First, here's the link from which I'm operating, an interactive UND-EERC map at http://www.undeerc.org/bakken/dss/. The data apparently is current as of 2012 -- only six years old. LOL.
I then looked at two fields, the Charleson and the Antelope, two very good fields in the Bakken, and fairly underdeveloped back in 2012.
It's hard to say how many wells are actually draining each field, but suffice it to say there are about 40 wells in the Charleson field, and no more than 40 wells in the Antelope field, but for "ease," I will consider 40 wells in each field. The two fields almost touch each other: Charleson, smaller, is to the northwest of the larger Antelope field. I would assume the original oil in place (OOIP) is about the same on a "per-mineral-acre" basis.
Original oil in place (OOIP) in each field (source of data not stated):
- Charleson field: 136,552, 938 bbls of oil
- Antelope field: 805,670,835 bbls of oil
Some are opining that primary recovery might eventually get to 20% in the near term and some suggest as high as 50% in the long term. Don't quote me on any of this; it's just my perception and what I seem to recall. My "recall" is often very, very poor.
With regard to EURs, early in the boom, in this area, EURs were probably estimated at about 500,000 bbls. Since then, EURs have greatly increased.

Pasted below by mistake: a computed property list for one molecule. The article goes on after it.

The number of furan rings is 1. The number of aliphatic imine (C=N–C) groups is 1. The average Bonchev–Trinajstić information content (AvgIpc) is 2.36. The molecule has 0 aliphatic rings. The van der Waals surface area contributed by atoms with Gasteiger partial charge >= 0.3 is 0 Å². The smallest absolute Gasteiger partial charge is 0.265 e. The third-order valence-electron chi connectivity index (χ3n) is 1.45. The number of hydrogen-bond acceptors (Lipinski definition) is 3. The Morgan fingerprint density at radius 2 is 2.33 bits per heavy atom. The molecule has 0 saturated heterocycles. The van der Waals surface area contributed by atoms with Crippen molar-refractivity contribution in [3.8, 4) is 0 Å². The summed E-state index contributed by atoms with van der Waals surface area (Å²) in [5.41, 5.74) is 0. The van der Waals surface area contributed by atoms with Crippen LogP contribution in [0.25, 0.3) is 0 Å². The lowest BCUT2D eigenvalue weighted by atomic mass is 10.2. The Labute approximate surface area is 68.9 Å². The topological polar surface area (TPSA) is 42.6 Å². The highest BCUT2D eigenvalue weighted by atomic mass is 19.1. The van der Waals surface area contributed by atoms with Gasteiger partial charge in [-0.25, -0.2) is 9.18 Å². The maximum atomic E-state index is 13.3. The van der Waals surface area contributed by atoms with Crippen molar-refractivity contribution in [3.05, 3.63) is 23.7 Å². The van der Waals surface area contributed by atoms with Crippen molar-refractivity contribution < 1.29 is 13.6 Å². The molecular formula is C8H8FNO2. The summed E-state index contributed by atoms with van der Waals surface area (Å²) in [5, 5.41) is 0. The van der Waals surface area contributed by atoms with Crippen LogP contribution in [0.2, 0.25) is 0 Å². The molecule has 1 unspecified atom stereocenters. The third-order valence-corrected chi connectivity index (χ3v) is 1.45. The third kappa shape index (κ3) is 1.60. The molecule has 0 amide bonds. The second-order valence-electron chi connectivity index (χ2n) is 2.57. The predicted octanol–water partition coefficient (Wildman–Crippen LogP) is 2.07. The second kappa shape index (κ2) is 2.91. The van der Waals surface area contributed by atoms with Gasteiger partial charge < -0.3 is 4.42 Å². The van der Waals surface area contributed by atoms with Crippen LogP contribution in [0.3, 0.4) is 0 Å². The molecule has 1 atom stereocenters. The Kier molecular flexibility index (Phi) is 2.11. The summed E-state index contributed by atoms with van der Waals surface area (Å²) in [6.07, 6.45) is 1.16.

But for argument's sake, we will suggest that EURs in this area were 500,000 bbls/well back in 2012. By the way, at this time, 2012, most of the wells in the Charleson were Three Forks well (blue in the graphic); in the Antelope, almost all of the wells were middle Bakken wells (red in the graphic).
So, let's run some numbers.
I think one can get any number one wants, but this is what I did.
- 40 wells
- 40 * 500,000 = 20 million bbls EUR
- 20 million / 136,552,938 = 15% primary production (estimate)
- 40 wells
- 40*500,000 - 20 million bbls EUR
- 20 million / 805,670,835 = 2.5% primary production (estimate)
- primary production estimate in Antelope is based on 40 wells; it appears there are clearly less than 40 wells in the Antelope at this time (in other words,that 2.5% primary production might actually be less)
- there's no way that two fields right next to each other should have such disparate primary production estimates
- obviously a lot more wells are going to go in than just the current 40
- I'm misreading something (most likely possibility)
- 15% primary production seems about double what we were being told back in the early boom
- 2.5% (and possibly lower) primary production is ridiculously low, especially considering these were mostly middle Bakken wells
- the estimated OOIPs are ridiculously low (that's my hunch)
I can't wait to see the results of the 2020 USGS survey. I personally think the 2020 USGS survey will, at a minimum, double the reserves estimated in the 2013 USGS survey. We could possibly see a tripling of the reserves. Much of the outcome will depend on the price of oil when they accomplish the survey. The lower benches of the Three Forks were not considered in the 2013 USGS survey.